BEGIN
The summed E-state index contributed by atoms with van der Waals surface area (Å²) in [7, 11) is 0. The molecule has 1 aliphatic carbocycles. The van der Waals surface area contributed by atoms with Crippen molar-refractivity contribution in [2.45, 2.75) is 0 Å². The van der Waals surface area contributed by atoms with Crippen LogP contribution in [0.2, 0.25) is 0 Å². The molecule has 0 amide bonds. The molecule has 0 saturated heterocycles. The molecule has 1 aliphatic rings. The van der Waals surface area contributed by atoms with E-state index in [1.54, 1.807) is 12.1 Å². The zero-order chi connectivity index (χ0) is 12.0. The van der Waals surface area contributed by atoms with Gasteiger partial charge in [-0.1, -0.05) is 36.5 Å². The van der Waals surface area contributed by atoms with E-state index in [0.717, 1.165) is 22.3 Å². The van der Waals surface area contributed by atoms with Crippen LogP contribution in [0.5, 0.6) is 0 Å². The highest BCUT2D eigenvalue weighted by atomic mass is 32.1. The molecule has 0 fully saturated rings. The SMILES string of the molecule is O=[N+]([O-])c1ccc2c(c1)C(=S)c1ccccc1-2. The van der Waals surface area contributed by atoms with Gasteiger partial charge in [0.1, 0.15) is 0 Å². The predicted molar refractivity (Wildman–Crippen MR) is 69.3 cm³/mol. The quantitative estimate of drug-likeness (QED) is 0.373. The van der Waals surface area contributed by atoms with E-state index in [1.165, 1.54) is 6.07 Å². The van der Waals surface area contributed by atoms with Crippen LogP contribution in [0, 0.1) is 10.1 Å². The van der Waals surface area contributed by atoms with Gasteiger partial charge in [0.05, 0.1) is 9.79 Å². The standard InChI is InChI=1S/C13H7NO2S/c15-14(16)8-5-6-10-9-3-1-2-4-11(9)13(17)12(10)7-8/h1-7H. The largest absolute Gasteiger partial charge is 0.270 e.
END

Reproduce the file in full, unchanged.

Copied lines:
The summed E-state index contributed by atoms with van der Waals surface area (Å²) in [7, 11) is 0. The molecule has 1 aliphatic carbocycles. The van der Waals surface area contributed by atoms with Crippen molar-refractivity contribution in [2.45, 2.75) is 0 Å². The van der Waals surface area contributed by atoms with Crippen LogP contribution in [0.2, 0.25) is 0 Å². The molecule has 0 amide bonds. The molecule has 0 saturated heterocycles. The molecule has 1 aliphatic rings. The van der Waals surface area contributed by atoms with E-state index in [1.54, 1.807) is 12.1 Å². The zero-order chi connectivity index (χ0) is 12.0. The van der Waals surface area contributed by atoms with Gasteiger partial charge in [-0.1, -0.05) is 36.5 Å². The van der Waals surface area contributed by atoms with E-state index in [0.717, 1.165) is 22.3 Å². The van der Waals surface area contributed by atoms with Crippen LogP contribution in [0.5, 0.6) is 0 Å². The highest BCUT2D eigenvalue weighted by atomic mass is 32.1. The molecule has 0 fully saturated rings. The SMILES string of the molecule is O=[N+]([O-])c1ccc2c(c1)C(=S)c1ccccc1-2. The van der Waals surface area contributed by atoms with Gasteiger partial charge in [0.1, 0.15) is 0 Å². The predicted molar refractivity (Wildman–Crippen MR) is 69.3 cm³/mol. The quantitative estimate of drug-likeness (QED) is 0.373. The van der Waals surface area contributed by atoms with E-state index in [1.165, 1.54) is 6.07 Å². The van der Waals surface area contributed by atoms with Crippen LogP contribution in [0, 0.1) is 10.1 Å². The van der Waals surface area contributed by atoms with Gasteiger partial charge in [0.05, 0.1) is 9.79 Å². The standard InChI is InChI=1S/C13H7NO2S/c15-14(16)8-5-6-10-9-3-1-2-4-11(9)13(17)12(10)7-8/h1-7H. The largest absolute Gasteiger partial charge is 0.270 e.